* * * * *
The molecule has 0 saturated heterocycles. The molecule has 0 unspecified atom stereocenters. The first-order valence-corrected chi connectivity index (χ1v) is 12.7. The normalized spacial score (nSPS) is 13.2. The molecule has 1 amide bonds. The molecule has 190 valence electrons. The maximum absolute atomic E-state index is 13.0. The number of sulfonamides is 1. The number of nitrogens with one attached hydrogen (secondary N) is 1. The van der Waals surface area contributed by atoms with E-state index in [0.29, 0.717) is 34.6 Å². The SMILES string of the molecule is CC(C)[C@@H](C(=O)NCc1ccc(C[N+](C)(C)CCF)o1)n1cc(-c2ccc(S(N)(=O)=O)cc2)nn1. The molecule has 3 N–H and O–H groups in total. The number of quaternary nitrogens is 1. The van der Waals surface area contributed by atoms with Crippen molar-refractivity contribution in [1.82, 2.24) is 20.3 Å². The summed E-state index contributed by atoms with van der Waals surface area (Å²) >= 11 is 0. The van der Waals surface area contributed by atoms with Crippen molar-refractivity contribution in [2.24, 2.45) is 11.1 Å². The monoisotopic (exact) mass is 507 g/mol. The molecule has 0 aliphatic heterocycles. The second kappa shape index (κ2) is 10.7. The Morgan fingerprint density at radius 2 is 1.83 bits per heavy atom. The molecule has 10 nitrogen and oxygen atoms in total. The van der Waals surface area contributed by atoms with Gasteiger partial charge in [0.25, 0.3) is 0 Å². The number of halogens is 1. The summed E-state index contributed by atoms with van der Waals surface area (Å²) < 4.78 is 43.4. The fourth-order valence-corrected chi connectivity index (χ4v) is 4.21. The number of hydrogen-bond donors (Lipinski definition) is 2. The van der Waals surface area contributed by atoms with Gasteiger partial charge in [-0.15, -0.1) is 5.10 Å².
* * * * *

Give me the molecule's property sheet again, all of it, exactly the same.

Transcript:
The molecule has 0 saturated heterocycles. The molecule has 0 unspecified atom stereocenters. The first-order valence-corrected chi connectivity index (χ1v) is 12.7. The normalized spacial score (nSPS) is 13.2. The molecule has 1 amide bonds. The molecule has 190 valence electrons. The maximum absolute atomic E-state index is 13.0. The number of sulfonamides is 1. The number of nitrogens with one attached hydrogen (secondary N) is 1. The van der Waals surface area contributed by atoms with E-state index in [0.29, 0.717) is 34.6 Å². The SMILES string of the molecule is CC(C)[C@@H](C(=O)NCc1ccc(C[N+](C)(C)CCF)o1)n1cc(-c2ccc(S(N)(=O)=O)cc2)nn1. The molecule has 3 N–H and O–H groups in total. The number of quaternary nitrogens is 1. The van der Waals surface area contributed by atoms with Crippen molar-refractivity contribution in [1.82, 2.24) is 20.3 Å². The summed E-state index contributed by atoms with van der Waals surface area (Å²) >= 11 is 0. The van der Waals surface area contributed by atoms with Crippen molar-refractivity contribution in [2.24, 2.45) is 11.1 Å². The monoisotopic (exact) mass is 507 g/mol. The molecule has 0 aliphatic heterocycles. The second kappa shape index (κ2) is 10.7. The Morgan fingerprint density at radius 2 is 1.83 bits per heavy atom. The molecule has 10 nitrogen and oxygen atoms in total. The van der Waals surface area contributed by atoms with Gasteiger partial charge in [0.25, 0.3) is 0 Å². The number of halogens is 1. The summed E-state index contributed by atoms with van der Waals surface area (Å²) < 4.78 is 43.4. The fourth-order valence-corrected chi connectivity index (χ4v) is 4.21. The number of hydrogen-bond donors (Lipinski definition) is 2. The van der Waals surface area contributed by atoms with Gasteiger partial charge in [-0.15, -0.1) is 5.10 Å².